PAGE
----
The dim light of redemption
In the fictional realm of Billie Livingston, dysfunction is ground zero. Her characters are riddled with flaws and anxieties, but their authenticity is appealing. Her sixth book, The Crooked Heart of Mercy, promises to be a break-out title in the U.S.
August 02nd, 2016
Review by Jeremy Twigg.
In the world of facebook, everybody’s life appears shiny and perfect: happy couples vacation in exotic locales; jubilant families revel in wholesome activities; freshly-baked cookies are pulled from the oven.
In contrast, Billie Livingston’s characters are riddled with flaws and anxieties, but their authenticity is appealing; so much so it’s hard not to like them.
In 2011, Livingston won the Danuta Gleed Award for short fiction for Greedy Little Eyes. Her 2012 novel, One Good Hustle, was nominated for the Giller Prize. The 2014 movie Sitting on the Edge of Marlene was based on Livingston’s novella about an intimate and volatile mother-and-daughter tandem, The Trouble with Marlene.
Her sixth book, The Crooked Heart of Mercy (Random House $29.95), promises to be her break-out title in the U.S.
In The Crooked Heart of Mercy we follow the struggles of an estranged couple, Maggie and Ben, who come from childhoods not fit for cheery status updates. Theirs is a psychological journey out of the black hole of self-punishment towards healing.
Maggie’s parents died in a car accident, leaving her to be raised by her elder brother whose homosexuality doesn’t jibe with his tumultuous career as a Catholic priest.
Ben’s mom fled his abusive, alcoholic father, leaving him to raise his younger brother who grows up to find himself owing a large sum of money to a drug dealer.
Maggie and Ben embark on the journey of starting their own family, only to suffer an even worse trauma: their first and only child falls to his death from a third-story window. Crushed by guilt, they are unable to forgive themselves, love each-other or hold down steady jobs.
“After Frankie died,” explains Maggie, “I began to feel as though anyone I met must know at once that I was the most contemptible bit of filth he would ever lay eyes on. I felt as if I should be driven into the wilderness.”
Maggie removes her apartment mirrors to avoid her reflection and any soul-searching that might come with it. She is reminded of her son’s death at every elevator ride; even ascending makes her stomach lurch.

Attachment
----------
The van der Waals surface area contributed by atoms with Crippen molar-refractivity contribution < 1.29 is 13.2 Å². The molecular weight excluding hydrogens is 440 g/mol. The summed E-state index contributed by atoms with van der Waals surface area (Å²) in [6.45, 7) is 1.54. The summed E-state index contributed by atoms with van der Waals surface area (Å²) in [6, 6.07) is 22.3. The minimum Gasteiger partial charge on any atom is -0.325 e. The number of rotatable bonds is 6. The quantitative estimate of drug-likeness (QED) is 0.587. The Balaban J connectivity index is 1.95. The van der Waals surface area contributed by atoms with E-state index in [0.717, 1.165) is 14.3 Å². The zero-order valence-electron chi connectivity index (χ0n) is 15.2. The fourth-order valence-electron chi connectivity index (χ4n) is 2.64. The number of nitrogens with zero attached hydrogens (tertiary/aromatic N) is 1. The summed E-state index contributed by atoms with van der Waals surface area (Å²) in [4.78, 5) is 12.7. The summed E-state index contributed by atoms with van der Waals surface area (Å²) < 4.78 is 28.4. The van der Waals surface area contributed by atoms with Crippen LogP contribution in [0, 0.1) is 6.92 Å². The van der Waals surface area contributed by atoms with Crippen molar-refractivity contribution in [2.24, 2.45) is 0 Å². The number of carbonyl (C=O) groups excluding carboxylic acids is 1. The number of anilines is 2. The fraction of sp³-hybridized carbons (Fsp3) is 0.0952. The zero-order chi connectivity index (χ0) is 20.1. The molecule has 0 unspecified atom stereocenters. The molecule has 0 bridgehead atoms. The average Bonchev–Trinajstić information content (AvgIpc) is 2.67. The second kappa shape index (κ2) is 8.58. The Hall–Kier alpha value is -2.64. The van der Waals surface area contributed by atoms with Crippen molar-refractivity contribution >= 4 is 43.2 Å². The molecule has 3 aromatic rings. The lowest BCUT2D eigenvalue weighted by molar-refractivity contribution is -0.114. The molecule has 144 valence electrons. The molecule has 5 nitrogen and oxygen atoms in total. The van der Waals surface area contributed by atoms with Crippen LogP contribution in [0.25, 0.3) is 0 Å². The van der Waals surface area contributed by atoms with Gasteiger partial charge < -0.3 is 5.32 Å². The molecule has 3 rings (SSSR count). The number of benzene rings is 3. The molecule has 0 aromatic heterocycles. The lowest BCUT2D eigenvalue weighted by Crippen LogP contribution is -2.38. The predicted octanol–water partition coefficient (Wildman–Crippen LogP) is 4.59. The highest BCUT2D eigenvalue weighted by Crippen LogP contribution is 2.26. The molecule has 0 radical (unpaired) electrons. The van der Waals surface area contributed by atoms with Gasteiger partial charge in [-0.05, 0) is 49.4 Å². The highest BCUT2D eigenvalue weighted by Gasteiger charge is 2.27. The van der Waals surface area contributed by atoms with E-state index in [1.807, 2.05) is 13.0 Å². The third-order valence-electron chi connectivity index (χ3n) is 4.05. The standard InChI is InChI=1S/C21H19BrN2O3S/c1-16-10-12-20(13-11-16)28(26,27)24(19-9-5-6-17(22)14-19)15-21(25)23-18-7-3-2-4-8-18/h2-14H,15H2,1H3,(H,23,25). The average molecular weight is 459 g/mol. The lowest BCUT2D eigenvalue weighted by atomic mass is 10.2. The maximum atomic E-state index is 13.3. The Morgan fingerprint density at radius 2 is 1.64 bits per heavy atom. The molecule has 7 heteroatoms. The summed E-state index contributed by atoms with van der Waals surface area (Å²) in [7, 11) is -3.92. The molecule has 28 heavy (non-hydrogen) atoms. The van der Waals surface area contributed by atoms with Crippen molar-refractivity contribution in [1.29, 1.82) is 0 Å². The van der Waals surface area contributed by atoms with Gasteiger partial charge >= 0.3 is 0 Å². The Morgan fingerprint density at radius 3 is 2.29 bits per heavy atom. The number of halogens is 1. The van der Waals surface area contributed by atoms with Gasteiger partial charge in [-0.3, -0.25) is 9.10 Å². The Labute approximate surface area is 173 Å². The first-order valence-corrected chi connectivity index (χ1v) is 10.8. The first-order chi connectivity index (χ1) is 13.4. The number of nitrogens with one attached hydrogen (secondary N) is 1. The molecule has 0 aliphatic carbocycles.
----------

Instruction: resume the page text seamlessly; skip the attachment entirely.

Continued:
Ben puts a gun to his head and pulls the trigger during a drug-induced hallucination, only to find himself in a white room, evading a psychiatrist’s probing questions. His dialogue is not denoted by quotation marks, so the reader must deduce which words are spoken aloud.
Maggie tries a job caring for the elderly, but breaks down in tears reading a children’s book—the subject matter hitting too close to home. She eventually manages a return to the workforce, providing driving services and companionship to a spirited and un-politically correct senior named Lucy, who brings a welcome element of levity to the novel. Lucy recounts a promise to her deceased husband to keep him off life support, telling the paramedics not to bother resuscitating him upon arrival. “Don’t bother with that,” she says. “He’s dead. I didn’t call you till I knew he was dead.”
As Livingston’s characters struggle to emerge from the sticky clutches of guilt, the story does not follow a Hollywood-style plot, in which characters strive to achieve tangible or clearly defined goals.
Maggie seeks faith to heal her psychological wounds, experimenting with Episcopalian, Baptist, Methodist and Pentecostal churches. Not even visits to synagogues or Buddhist temples bring relief, until Maggie accompanies Lucy to The United Church of Spiritualism, where she experiences a positive connection to the memory of her son: “Recalling the sense of him is like rolling in warm cotton.”
Maggie’s spiritual flirtations are cut short when she figures out that a subsequent session with a psychic is rigged. There is no clear path to redemption. Ben’s unforgiving dislike of his abusive father comes across as entirely reasonable, but his psyche remains dark. He calls one of Maggie’s past clients, telling the senior on the other end of the line that sedatives she gave to Maggie as a ‘tip’ caused their child’s death.
Maggie’s priest-brother Francis is plagued by binge-drinking tendencies and a rocky relationship with the church, not to mention a penchant for one-night-stands with men. Following a night of debauchery, Francis finds himself the unwelcome subject of an internet video called ‘Drunk Priest Propositions Cop’ that goes viral. Yet Francis will play a key role in cracking Ben’s shell of guilt-induced purgatory.
The reader sticks with them, wondering whether or not Maggie and Ben will be able to successfully unite and regain tenderness. There’s also a sub-plot involving stolen veterinarian pharmaceuticals.
Livingston’s knack for dialogue makes every encounter believable. Her prose is consistently un-flashy, then suddenly she’ll describe Maggie’s eyes as “Acid eyes, kaleidoscope eyes that tripped and burned and saw it all.”
According to ABCBookWorld, Livingston has worked as a file clerk, receptionist, cocktail waitress, model, actor, chocolate sampler and booth-host at a plumber’s convention. She has sold diamonds, done PR for a beer company, and dressed up as both Garfield for a kitty litter company and ‘Bingo the Banana Split’ for a Teletoons promotion.
As the daughter of an alcoholic mother, Billie Livingston, as a writer, seems to accept that people don’t need to be perfect to be good—a fact that underpins her disturbing but deeply compassionate fiction. She has called Vancouver home since 1965.
Jeremy Twigg, a graduate of UBC’s creative writing program, works in the public relations industry.